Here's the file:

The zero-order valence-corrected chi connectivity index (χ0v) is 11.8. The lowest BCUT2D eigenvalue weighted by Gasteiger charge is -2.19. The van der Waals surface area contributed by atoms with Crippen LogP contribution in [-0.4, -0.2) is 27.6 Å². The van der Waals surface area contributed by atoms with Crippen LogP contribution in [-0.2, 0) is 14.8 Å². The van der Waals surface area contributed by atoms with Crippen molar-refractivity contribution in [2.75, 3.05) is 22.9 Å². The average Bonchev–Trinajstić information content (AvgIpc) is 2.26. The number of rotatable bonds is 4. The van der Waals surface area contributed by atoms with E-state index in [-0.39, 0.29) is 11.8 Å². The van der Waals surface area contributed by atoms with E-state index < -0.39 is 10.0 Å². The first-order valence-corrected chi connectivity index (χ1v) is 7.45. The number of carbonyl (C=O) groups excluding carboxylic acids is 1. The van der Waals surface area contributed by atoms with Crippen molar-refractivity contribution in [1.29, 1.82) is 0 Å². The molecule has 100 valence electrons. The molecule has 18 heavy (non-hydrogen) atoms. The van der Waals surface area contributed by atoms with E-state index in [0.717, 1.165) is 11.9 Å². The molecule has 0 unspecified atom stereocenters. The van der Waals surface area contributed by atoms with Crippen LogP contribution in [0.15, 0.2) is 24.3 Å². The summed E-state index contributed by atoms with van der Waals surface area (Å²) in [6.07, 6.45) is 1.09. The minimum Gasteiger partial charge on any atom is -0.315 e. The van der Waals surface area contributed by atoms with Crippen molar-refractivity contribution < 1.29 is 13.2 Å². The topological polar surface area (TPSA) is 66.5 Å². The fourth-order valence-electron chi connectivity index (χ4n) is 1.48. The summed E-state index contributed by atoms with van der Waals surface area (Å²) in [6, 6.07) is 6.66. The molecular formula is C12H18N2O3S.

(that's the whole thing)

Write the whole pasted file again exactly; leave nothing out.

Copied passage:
The zero-order valence-corrected chi connectivity index (χ0v) is 11.8. The lowest BCUT2D eigenvalue weighted by Gasteiger charge is -2.19. The van der Waals surface area contributed by atoms with Crippen LogP contribution in [-0.4, -0.2) is 27.6 Å². The van der Waals surface area contributed by atoms with Crippen LogP contribution in [-0.2, 0) is 14.8 Å². The van der Waals surface area contributed by atoms with Crippen molar-refractivity contribution in [2.75, 3.05) is 22.9 Å². The average Bonchev–Trinajstić information content (AvgIpc) is 2.26. The number of rotatable bonds is 4. The van der Waals surface area contributed by atoms with E-state index in [-0.39, 0.29) is 11.8 Å². The van der Waals surface area contributed by atoms with E-state index < -0.39 is 10.0 Å². The first-order valence-corrected chi connectivity index (χ1v) is 7.45. The number of carbonyl (C=O) groups excluding carboxylic acids is 1. The van der Waals surface area contributed by atoms with Crippen molar-refractivity contribution in [1.29, 1.82) is 0 Å². The molecule has 100 valence electrons. The molecule has 18 heavy (non-hydrogen) atoms. The van der Waals surface area contributed by atoms with E-state index in [0.717, 1.165) is 11.9 Å². The molecule has 0 unspecified atom stereocenters. The van der Waals surface area contributed by atoms with Crippen LogP contribution in [0.15, 0.2) is 24.3 Å². The summed E-state index contributed by atoms with van der Waals surface area (Å²) in [6.07, 6.45) is 1.09. The minimum Gasteiger partial charge on any atom is -0.315 e. The van der Waals surface area contributed by atoms with Crippen molar-refractivity contribution < 1.29 is 13.2 Å². The topological polar surface area (TPSA) is 66.5 Å². The fourth-order valence-electron chi connectivity index (χ4n) is 1.48. The summed E-state index contributed by atoms with van der Waals surface area (Å²) in [6, 6.07) is 6.66. The molecular formula is C12H18N2O3S.